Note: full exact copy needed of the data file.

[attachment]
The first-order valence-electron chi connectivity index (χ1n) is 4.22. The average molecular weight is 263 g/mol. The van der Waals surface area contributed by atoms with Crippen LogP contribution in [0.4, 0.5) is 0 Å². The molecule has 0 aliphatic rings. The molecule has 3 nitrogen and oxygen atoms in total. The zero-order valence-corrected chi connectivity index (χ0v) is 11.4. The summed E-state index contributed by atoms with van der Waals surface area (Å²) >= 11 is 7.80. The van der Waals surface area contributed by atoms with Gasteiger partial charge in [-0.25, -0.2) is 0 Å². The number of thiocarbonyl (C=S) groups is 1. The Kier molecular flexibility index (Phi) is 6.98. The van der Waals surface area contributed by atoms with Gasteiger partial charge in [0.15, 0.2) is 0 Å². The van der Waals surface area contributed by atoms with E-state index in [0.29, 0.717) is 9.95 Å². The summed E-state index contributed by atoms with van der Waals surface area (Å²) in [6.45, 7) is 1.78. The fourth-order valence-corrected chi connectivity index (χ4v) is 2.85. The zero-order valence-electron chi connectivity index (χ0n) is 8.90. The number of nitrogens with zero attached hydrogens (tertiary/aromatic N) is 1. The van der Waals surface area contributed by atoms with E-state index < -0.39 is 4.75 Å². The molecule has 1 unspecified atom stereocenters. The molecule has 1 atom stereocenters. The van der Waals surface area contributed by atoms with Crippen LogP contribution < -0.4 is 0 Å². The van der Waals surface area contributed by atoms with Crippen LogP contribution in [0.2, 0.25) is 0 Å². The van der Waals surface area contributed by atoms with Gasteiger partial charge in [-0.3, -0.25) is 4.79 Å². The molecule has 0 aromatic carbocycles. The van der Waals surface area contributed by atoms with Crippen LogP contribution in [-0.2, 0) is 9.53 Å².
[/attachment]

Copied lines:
The first-order valence-electron chi connectivity index (χ1n) is 4.22. The average molecular weight is 263 g/mol. The van der Waals surface area contributed by atoms with Crippen LogP contribution in [0.4, 0.5) is 0 Å². The molecule has 0 aliphatic rings. The molecule has 3 nitrogen and oxygen atoms in total. The zero-order valence-corrected chi connectivity index (χ0v) is 11.4. The summed E-state index contributed by atoms with van der Waals surface area (Å²) >= 11 is 7.80. The van der Waals surface area contributed by atoms with Gasteiger partial charge in [-0.25, -0.2) is 0 Å². The number of thiocarbonyl (C=S) groups is 1. The Kier molecular flexibility index (Phi) is 6.98. The van der Waals surface area contributed by atoms with Gasteiger partial charge in [0.15, 0.2) is 0 Å². The van der Waals surface area contributed by atoms with E-state index in [0.29, 0.717) is 9.95 Å². The summed E-state index contributed by atoms with van der Waals surface area (Å²) in [6.45, 7) is 1.78. The fourth-order valence-corrected chi connectivity index (χ4v) is 2.85. The zero-order valence-electron chi connectivity index (χ0n) is 8.90. The number of nitrogens with zero attached hydrogens (tertiary/aromatic N) is 1. The van der Waals surface area contributed by atoms with E-state index < -0.39 is 4.75 Å². The molecule has 1 unspecified atom stereocenters. The molecule has 1 atom stereocenters. The van der Waals surface area contributed by atoms with Crippen LogP contribution < -0.4 is 0 Å². The van der Waals surface area contributed by atoms with Crippen LogP contribution in [0.2, 0.25) is 0 Å². The van der Waals surface area contributed by atoms with Gasteiger partial charge in [-0.3, -0.25) is 4.79 Å². The molecule has 0 aromatic carbocycles. The van der Waals surface area contributed by atoms with Crippen LogP contribution in [-0.2, 0) is 9.53 Å².